TELLING THE STORY
Washington Post: In the past week the images out of Afghanistan may have done as much to advance the war against Islamic extremism as any missiles or bombs: Joyous Afghans have been seen shaving their beards, dancing to music, reopening schools for girls and otherwise making perfectly clear their delight with the end of the Taliban's harsh rule. As such scenes have been broadcast around the world, the claims by the propagandists of militant Islam that the U.S.-led military campaign has been doing great harm to the Afghan people have been badly damaged; so too the boast by Osama bin Laden that he leads Muslims in a war against the West. This windfall in the war of ideas has been sorely needed: Despite the horror of Sept. 11, the Taliban and al-Qaida seemed in recent weeks to be gaining sympathy in Arab and other Muslim states. But it's worth noting that the communications coup has had little to do with the U.S. government's "public diplomacy" apparatus or its increasingly aggressive efforts to market and control information.
Hollywood: Therein lies a lesson. Rightly recognizing that defeating terrorism means attacking the ideology and disinformation behind it, the Bush administration has launched a series of aggressive initiatives to get its story out, from setting up a 24-hour information war room to soliciting help from Hollywood. Some of the activity is worthwhile, and there is evidence that leaflets dropped in Afghanistan and the radio broadcasts of roving aircraft did some good. But too much of the administration's information strategy appears aimed at controlling what comes out, rather than encouraging the kind of open flow of information that has helped so much in the past week.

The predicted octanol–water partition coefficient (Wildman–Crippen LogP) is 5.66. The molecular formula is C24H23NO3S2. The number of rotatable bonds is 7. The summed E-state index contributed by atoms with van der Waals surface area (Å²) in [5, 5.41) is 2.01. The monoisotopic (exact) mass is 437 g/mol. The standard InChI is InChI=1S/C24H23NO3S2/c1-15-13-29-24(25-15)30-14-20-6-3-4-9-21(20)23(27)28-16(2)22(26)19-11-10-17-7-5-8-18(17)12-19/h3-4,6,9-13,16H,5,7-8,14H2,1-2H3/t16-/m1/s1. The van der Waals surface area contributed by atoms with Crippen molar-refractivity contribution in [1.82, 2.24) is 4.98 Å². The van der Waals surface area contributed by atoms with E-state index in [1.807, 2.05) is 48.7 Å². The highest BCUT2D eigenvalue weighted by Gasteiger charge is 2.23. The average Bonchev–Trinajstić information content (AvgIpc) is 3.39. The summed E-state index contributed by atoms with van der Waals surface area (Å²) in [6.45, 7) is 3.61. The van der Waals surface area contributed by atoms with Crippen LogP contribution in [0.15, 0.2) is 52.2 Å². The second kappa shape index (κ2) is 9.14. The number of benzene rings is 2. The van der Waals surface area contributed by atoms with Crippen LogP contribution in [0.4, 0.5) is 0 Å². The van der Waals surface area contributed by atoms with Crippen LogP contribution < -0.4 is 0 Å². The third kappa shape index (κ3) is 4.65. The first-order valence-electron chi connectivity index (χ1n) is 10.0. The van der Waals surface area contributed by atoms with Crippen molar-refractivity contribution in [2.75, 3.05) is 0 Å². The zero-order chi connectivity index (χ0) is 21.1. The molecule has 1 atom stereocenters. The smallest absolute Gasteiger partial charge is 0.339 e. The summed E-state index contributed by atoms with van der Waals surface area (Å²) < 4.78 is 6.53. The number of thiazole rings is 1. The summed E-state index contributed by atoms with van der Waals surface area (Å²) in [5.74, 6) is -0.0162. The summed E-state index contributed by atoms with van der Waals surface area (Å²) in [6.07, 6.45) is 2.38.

The administration now seeks to develop and peddle a "message of the day." That may be a good idea, but it's undermined by a parallel effort to push other messages off the air. U.S. networks are pressured not to air the statements of Osama bin Laden; the Taliban's outspoken ambassador in Pakistan is muffled. Administration officials openly seek to censor the Voice of America, stripping the radio of the credibility that is its strongest asset. Meanwhile, the Pentagon goes to great lengths to control the flow of news to U.S. journalists, keeping reporters far away from American troops in the field and strictly curtailing even after-action accounts. That the reaction of Afghans to their liberation was reported at all was due to the independent efforts of Western media to get to the scene -- a journey made possible only because Afghan opposition forces have proved more welcoming to journalists than the U.S. military.
Military authorities have a legitimate need to protect sensitive information in wartime. But the downside of the Bush administration's policy is already becoming clear: Around the world, media and governments are taking note of the efforts at control, and rightly or wrongly drawing the conclusion that the U.S. government is no longer as trustworthy, nor its press as free.